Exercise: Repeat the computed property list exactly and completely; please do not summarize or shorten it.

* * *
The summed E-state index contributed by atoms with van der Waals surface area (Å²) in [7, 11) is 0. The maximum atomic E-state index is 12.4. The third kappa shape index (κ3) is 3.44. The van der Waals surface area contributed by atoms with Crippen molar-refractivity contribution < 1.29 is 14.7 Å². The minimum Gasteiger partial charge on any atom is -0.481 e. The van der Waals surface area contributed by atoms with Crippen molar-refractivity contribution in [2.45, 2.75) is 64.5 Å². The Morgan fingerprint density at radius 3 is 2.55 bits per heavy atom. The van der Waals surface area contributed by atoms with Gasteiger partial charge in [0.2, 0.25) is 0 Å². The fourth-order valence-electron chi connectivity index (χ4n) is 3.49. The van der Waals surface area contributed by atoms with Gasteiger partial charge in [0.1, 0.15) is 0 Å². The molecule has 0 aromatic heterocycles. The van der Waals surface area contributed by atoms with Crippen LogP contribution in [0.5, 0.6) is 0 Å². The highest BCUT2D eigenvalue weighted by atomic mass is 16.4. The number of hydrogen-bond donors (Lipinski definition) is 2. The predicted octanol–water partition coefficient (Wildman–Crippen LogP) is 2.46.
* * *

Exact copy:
The summed E-state index contributed by atoms with van der Waals surface area (Å²) in [7, 11) is 0. The maximum atomic E-state index is 12.4. The third kappa shape index (κ3) is 3.44. The van der Waals surface area contributed by atoms with Crippen molar-refractivity contribution < 1.29 is 14.7 Å². The minimum Gasteiger partial charge on any atom is -0.481 e. The van der Waals surface area contributed by atoms with Crippen molar-refractivity contribution in [2.45, 2.75) is 64.5 Å². The Morgan fingerprint density at radius 3 is 2.55 bits per heavy atom. The van der Waals surface area contributed by atoms with Gasteiger partial charge in [0.2, 0.25) is 0 Å². The fourth-order valence-electron chi connectivity index (χ4n) is 3.49. The van der Waals surface area contributed by atoms with Gasteiger partial charge in [0.1, 0.15) is 0 Å². The molecule has 0 aromatic heterocycles. The van der Waals surface area contributed by atoms with Crippen LogP contribution in [0.5, 0.6) is 0 Å². The highest BCUT2D eigenvalue weighted by atomic mass is 16.4. The number of hydrogen-bond donors (Lipinski definition) is 2. The predicted octanol–water partition coefficient (Wildman–Crippen LogP) is 2.46.